How large are root systems

I have always heard that root systems for trees, in general, extend to around the drip line. When it comes to peaches, apples, cherries, plums is this a fair approximation?

The question came about, as I’m to plan out both how far my mulching will extend from the trunk, as well as irrigation. I see part of the mulching’s benefit to slow down the wake-up of the tree in the spring, given I live in an area with regular late, intermittent frosts.

Here are some good pictures. This is a dwarfing rootstock - M9 is mentioned in the other pictures.


Wow, that is a great illustration and lesson! It makes me wonder how much value a small mulch ring around the tree benefits the tree (obviously some distance is good for bugs, etc).

I live in an area with heavy clay soil. From my limited experience the roots do not extend to the drip line on peach trees in most cases. My trees may be an exception due to the clay. As far as mulching goes I do not mulch on young peach trees in most cases - if I do mulch it is to control weeds… Mulch can take nutrients out of the soil before returning them - I am likely outspoken on not mulching young peach trees. When I do mulch I mulch to the edge of the canopy. I would like to think my trees had root systems like the pic Levers posted. Why do you believe mulch delays the wake up the trees (you may be right I am not familiar with this).

That is the most useful image on roots - what a wealth of information! Interesting how wide, but shallow, the roots are. This certainly explains why one should never cultivate too deeply, and also why trees can be so susceptible to materials applied to the soil (both good and bad).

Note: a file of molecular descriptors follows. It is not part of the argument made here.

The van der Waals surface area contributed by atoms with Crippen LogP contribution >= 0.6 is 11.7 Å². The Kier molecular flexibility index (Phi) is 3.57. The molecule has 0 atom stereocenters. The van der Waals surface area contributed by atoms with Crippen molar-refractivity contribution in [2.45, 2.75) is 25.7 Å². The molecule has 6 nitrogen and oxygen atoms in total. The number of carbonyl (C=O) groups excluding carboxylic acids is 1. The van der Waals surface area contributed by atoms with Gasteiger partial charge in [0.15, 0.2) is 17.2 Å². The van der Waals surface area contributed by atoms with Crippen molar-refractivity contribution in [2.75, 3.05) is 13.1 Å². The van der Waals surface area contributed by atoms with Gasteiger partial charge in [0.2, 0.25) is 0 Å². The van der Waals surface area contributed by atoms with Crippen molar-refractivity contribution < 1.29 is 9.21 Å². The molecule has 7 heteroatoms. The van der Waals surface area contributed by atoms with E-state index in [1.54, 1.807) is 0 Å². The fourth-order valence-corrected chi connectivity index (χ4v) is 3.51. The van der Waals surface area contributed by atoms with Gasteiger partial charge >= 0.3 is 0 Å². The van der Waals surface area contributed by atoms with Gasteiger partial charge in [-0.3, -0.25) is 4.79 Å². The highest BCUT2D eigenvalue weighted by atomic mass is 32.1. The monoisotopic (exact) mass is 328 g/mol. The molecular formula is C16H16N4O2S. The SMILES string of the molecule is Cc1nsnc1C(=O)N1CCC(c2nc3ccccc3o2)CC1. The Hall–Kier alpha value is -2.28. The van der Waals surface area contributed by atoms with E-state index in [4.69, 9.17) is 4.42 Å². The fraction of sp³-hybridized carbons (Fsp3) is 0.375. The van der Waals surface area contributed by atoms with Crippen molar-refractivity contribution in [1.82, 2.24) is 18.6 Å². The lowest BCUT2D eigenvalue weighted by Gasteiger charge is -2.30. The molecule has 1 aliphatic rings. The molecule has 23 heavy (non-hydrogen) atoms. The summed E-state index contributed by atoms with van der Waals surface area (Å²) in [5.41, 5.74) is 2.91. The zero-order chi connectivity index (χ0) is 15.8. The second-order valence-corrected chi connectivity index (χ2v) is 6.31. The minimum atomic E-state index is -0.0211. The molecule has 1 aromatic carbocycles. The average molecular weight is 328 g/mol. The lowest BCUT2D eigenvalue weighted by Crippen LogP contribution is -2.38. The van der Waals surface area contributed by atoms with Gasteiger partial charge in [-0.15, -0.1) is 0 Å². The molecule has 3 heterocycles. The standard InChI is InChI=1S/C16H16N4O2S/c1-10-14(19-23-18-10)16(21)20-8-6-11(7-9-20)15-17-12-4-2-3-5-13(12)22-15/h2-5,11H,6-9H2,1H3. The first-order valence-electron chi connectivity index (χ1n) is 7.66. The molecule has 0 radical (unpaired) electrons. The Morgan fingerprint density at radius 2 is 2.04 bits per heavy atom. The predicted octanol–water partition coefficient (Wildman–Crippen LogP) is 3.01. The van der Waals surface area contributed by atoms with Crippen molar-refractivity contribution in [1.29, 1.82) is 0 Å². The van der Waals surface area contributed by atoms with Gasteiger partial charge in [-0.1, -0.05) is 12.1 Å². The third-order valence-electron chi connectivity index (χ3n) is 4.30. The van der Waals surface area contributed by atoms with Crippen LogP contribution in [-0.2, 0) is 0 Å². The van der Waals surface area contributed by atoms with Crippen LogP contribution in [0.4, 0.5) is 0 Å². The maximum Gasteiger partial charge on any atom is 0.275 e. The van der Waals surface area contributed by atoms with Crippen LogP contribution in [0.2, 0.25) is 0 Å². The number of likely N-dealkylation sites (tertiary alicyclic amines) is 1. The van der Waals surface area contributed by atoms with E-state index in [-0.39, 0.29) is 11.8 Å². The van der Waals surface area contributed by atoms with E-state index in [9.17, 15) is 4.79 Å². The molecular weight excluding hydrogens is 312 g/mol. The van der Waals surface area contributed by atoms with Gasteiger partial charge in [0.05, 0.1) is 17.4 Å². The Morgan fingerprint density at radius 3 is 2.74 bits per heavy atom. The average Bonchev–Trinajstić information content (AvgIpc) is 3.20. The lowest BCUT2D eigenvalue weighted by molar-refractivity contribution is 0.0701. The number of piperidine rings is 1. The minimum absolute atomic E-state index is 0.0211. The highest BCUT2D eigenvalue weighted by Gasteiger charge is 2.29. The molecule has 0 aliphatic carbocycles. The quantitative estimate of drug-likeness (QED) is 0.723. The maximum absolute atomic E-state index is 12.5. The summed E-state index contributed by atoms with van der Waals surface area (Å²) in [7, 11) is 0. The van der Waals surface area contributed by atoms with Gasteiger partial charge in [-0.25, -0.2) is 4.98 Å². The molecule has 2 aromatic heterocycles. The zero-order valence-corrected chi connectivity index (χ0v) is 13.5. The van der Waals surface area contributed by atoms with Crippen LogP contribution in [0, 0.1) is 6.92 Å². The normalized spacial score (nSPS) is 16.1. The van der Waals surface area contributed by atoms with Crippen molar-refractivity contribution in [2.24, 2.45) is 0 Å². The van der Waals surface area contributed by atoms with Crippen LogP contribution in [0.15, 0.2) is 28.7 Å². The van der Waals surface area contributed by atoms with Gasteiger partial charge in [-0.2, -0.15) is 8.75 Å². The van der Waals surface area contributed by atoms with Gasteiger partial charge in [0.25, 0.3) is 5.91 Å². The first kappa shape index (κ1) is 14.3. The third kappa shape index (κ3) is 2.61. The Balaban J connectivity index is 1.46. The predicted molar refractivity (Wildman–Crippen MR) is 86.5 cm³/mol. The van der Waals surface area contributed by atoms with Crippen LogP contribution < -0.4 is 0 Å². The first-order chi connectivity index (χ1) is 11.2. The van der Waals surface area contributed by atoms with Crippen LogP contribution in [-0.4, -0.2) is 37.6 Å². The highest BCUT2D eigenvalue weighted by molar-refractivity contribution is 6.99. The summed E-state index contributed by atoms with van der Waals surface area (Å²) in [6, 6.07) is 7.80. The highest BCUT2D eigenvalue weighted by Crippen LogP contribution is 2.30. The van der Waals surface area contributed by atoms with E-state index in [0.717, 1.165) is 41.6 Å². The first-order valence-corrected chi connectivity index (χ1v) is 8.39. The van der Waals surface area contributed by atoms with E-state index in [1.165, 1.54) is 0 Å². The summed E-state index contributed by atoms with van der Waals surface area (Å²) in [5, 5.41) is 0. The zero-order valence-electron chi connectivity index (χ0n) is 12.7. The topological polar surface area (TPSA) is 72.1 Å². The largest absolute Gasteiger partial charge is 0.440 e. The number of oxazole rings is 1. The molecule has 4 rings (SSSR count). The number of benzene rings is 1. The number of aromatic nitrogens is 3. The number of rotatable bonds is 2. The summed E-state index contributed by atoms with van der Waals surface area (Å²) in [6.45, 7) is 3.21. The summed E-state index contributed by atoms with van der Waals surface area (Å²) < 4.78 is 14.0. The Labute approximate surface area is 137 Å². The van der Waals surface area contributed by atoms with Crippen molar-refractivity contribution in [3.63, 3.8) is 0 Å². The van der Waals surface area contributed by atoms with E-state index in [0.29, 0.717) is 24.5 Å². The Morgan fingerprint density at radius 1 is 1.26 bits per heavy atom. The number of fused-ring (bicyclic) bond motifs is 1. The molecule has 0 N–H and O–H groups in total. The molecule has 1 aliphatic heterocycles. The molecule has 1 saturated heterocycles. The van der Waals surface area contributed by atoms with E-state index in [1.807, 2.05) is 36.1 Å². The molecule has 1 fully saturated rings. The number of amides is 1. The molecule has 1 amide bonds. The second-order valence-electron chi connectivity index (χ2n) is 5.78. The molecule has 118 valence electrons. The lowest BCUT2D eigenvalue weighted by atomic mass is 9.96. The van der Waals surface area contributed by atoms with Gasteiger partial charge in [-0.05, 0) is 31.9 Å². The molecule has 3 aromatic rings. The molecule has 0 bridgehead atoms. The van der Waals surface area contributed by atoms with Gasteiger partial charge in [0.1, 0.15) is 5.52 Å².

Yes, I think there are other excavations like this from East Malling Research Station in black and white from the 50’s or 60’s but I can’t find them.

I also thing that the wide/shallow rooting is a bit species and rootstock dependent. Two years ago I had temporarily planted some peaches, apples, and U of Saskatchewan cherries while moving, and moved the trees a year later. The apples were easiest to dig out and had shallower roots. the U of Sask cherries had essentially a planiform root system about 2-4" deep, but I think I might recall there being “striker roots” going straight down from the lateral roots on those. And the peaches… well I had to really dig and dig for the peaches. This was sandy soil and I feel like the peaches really send out deep roots that went down compared to the other trees. Of course the peaches really loved that soil and are fast growers so they certainly had the biggest root system too.

Nothing scientific, of course, but there were definitely differences. The Romeo/Juliet cherries from U of Sask were clearly quite shallow rooted.